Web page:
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Around 100 Turkish Cypriots interviewed for jobs in south of the island

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Around 100 Turkish Cypriots were interviewed this week for jobs in the hotel industry, while procedures will continue next year for the construction sector, a Sek trade union representative said on Thursday.

According to Elissaios Michail, Sek’s secretary of international and public relations, around 400 people expressed interest in finding jobs in the government-controlled areas, following a deal with Turk-Sen in the north to help Turkish Cypriots who wish to work in the south.

“Around 120 people expressed interest in working in the hotel industry,” Michail told the Cyprus Mail. Of these, around 100 went to the interviews arranged this week with employers. The interviews concerned jobs in the hotel industry in Nicosia and the free Famagusta area, Michail said.

The interviews took place at the bicommunal Home for Cooperation inside Nicosia’s Green Line area.

He said there have been people with degrees in other fields who expressed interest in working in the government-controlled areas due to unemployment in the north.

Around 140 people have expressed interest in the construction sector, he added, with procedures set to start in the new year.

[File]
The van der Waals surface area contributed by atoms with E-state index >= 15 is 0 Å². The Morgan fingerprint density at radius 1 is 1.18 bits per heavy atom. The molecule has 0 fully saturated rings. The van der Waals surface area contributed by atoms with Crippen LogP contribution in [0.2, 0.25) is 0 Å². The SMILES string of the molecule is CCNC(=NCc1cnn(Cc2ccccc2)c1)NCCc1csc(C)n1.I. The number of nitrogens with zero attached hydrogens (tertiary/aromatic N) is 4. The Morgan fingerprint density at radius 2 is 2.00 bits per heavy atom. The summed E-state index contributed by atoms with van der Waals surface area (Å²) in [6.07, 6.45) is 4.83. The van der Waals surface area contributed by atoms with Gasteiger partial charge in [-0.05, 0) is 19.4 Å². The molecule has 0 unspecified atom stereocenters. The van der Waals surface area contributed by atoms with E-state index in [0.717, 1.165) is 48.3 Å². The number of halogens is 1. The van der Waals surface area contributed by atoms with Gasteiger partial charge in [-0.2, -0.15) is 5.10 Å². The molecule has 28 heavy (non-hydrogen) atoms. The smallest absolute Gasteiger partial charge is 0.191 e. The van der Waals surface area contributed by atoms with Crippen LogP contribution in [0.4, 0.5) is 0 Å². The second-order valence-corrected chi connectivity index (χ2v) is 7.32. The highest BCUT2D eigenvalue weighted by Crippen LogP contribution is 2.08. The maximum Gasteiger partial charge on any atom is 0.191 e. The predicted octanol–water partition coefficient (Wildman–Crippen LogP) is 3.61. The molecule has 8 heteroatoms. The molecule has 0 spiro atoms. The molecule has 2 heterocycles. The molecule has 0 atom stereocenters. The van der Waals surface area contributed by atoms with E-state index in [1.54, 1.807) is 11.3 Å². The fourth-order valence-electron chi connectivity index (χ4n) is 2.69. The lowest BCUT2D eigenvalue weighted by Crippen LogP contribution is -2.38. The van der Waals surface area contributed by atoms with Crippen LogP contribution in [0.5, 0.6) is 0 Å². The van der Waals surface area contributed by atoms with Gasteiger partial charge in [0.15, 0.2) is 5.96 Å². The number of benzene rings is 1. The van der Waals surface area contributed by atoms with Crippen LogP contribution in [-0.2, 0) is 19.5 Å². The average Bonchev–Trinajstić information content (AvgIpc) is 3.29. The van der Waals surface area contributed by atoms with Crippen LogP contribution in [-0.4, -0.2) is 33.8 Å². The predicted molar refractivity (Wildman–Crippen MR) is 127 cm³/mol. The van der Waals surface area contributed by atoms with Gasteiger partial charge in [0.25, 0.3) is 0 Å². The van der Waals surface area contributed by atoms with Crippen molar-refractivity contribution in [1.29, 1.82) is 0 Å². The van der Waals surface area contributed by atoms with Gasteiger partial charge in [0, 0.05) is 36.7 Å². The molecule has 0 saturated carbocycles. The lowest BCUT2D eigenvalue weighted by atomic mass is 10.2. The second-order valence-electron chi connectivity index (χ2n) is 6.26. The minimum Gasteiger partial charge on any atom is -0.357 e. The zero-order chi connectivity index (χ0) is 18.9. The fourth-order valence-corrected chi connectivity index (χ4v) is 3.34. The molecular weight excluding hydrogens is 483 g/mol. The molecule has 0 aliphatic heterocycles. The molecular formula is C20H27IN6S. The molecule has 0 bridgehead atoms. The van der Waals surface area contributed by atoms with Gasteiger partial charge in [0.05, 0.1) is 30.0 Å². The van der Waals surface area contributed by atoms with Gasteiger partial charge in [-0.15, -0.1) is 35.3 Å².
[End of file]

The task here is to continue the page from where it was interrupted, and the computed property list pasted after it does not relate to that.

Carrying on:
The rest have expressed interest in other jobs, Michail said.

Sek partnered with Turkish Cypriot union Turk-Sen to facilitate Turkish Cypriots to work in the government-controlled areas. Turk-Sen forwards these applications to Sek that brings them to the attention of interested employers.

Michail said this was due to that there is shortage of staff in some sectors in the government-controlled areas but also to ensure that the Turkish Cypriots who will be employed through this scheme, will benefit from the collective agreements.

This, he said, will protect both Turkish Cypriots and the labour force in the government-controlled areas since it aims to prevent exploitation and tackle illegal or undeclared labour.

Head of Turk-Sen, Arslan Bicakli said earlier in the month that around 2,000 Turkish Cypriots were already working in government-controlled areas and even though similar arrangements were made in the past, this was the first time efforts were so organised.

Finance Minister Constantinos Petrides had welcomed the agreement reached some two weeks ago between the two unions. He argued that, on the one hand, this would help cover labour shortages in some sectors and on the other hand it would help Turkish Cypriots in need of employment.

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